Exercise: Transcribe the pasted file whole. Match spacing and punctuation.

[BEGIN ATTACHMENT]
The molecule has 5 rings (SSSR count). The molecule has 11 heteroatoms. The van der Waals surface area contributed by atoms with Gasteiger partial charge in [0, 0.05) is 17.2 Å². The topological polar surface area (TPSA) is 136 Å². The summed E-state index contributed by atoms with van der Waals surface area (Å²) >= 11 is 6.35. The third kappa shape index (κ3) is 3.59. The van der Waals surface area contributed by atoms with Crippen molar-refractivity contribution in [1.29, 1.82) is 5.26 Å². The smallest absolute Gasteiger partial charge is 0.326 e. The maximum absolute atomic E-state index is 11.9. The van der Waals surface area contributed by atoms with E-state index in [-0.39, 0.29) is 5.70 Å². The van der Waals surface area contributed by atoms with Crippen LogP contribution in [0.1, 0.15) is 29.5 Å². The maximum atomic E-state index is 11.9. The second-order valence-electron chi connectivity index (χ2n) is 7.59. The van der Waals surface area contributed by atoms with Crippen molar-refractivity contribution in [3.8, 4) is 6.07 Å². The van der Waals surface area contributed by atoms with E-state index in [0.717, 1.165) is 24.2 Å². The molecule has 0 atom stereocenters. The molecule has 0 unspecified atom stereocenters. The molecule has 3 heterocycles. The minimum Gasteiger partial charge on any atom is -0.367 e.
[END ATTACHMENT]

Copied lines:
The molecule has 5 rings (SSSR count). The molecule has 11 heteroatoms. The van der Waals surface area contributed by atoms with Gasteiger partial charge in [0, 0.05) is 17.2 Å². The topological polar surface area (TPSA) is 136 Å². The summed E-state index contributed by atoms with van der Waals surface area (Å²) >= 11 is 6.35. The third kappa shape index (κ3) is 3.59. The van der Waals surface area contributed by atoms with Crippen molar-refractivity contribution in [1.29, 1.82) is 5.26 Å². The smallest absolute Gasteiger partial charge is 0.326 e. The maximum absolute atomic E-state index is 11.9. The van der Waals surface area contributed by atoms with E-state index in [-0.39, 0.29) is 5.70 Å². The van der Waals surface area contributed by atoms with Crippen LogP contribution in [0.1, 0.15) is 29.5 Å². The maximum atomic E-state index is 11.9. The second-order valence-electron chi connectivity index (χ2n) is 7.59. The van der Waals surface area contributed by atoms with Crippen molar-refractivity contribution in [3.8, 4) is 6.07 Å². The van der Waals surface area contributed by atoms with E-state index in [0.717, 1.165) is 24.2 Å². The molecule has 0 atom stereocenters. The molecule has 0 unspecified atom stereocenters. The molecule has 3 heterocycles. The minimum Gasteiger partial charge on any atom is -0.367 e.